عنوان مقاله [English]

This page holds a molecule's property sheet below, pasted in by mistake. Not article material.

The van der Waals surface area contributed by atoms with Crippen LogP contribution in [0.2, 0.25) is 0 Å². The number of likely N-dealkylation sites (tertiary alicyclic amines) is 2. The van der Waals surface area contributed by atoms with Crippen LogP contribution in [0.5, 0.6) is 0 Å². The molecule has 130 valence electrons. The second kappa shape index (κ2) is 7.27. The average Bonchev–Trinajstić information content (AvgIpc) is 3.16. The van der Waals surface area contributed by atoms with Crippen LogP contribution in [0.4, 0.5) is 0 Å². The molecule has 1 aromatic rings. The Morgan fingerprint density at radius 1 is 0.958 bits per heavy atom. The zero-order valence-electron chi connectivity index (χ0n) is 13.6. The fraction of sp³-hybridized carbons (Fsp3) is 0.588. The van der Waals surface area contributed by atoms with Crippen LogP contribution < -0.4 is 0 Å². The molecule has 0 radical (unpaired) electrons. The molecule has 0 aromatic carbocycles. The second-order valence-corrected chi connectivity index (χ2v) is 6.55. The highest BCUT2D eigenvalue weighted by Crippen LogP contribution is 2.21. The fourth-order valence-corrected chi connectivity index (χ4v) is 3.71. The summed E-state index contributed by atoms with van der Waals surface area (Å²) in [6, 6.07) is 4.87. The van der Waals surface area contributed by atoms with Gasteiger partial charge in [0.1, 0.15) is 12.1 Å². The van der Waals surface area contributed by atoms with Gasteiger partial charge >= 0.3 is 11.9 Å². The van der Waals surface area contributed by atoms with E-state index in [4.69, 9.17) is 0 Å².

The word ‘cyborg’ –a combination of ‘cybernetic’ and ‘organism’– refers to a hybrid creature whose biological features are profoundly tied to the most recent high technologies. The biological characteristics are not exclusively bound to the human body, but also encompass his mind and spirit. Gradually human mind, synthesized by technology, turns the man into a cyborg. As a theoretical concept, the cyborg was first introduced by Donna Haraway (1991a ) to outline human-technology relations and has been used to represent the more extreme technological interventions in the body from implants to plastic surgery. According to Haraway, “a cyborg is a cybernetic organism, a hybrid of machine and organism, a creature of social reality as well as a creature of fiction.” So in her approach to cyborg, the importance of science fiction is as much as the importance of social reality. Haraway believes science fiction has been transformed into social reality. Also, as she has explained in A Cyborg Manifesto (1985), “by the late twenties century, our time, […] we are all […] theorized and fabricated hybrids of machine and organism; in short, we are cyborgs”. Haraway believes that the cyborg is our ontology, but such an idea does not seem to be quite acceptable by the public or among popular culture and sounds rather exaggerated. People usually believe that new technologies –unless they overtly integrate with the human flesh– are just simple tools or gadgets provided to serve man and do not change his ontology. Most of them think there is a long gap between science fiction and social reality. On the other hand, cinema reflects the folklore as a mirror and simultaneously shapes the popular culture by its influences. This twofold function of cinema makes it a quite convenient field to study the cyborgs in human conditions. Also, nowadays fans of sci-fi movies are so much more than fans of science fiction stories. This article considers that the body and the mind are not separate from each other and the combination of any of them with technology, affects the other. But for better understanding, the cyborg, is divided into two parts: physical cyborg and mental cyborg. The physical cyborg in this study is the visible combination of flesh and machine. Parts of the living human body combines with technology, like an artificial organ. The mental cyborg is the integration of technology with the human mind that can change his understanding of space and time and the world around him. Mental cyborg can provide disembodied experiments and sometimes by creating artificial memory, changes the identity. This article first would consider the representation of cyborgs in cinema through three movies, ‘Blade Runner’, ‘Terminator’ and ‘Her’. Furthermore, investigating images that cinema presents of cyborg, it helps to understand what is meaning and shape of the cyborg in cultural public memory. Finally, this paper would investigate how cinema, as a technology, lets its staff and audience to become cyborgs.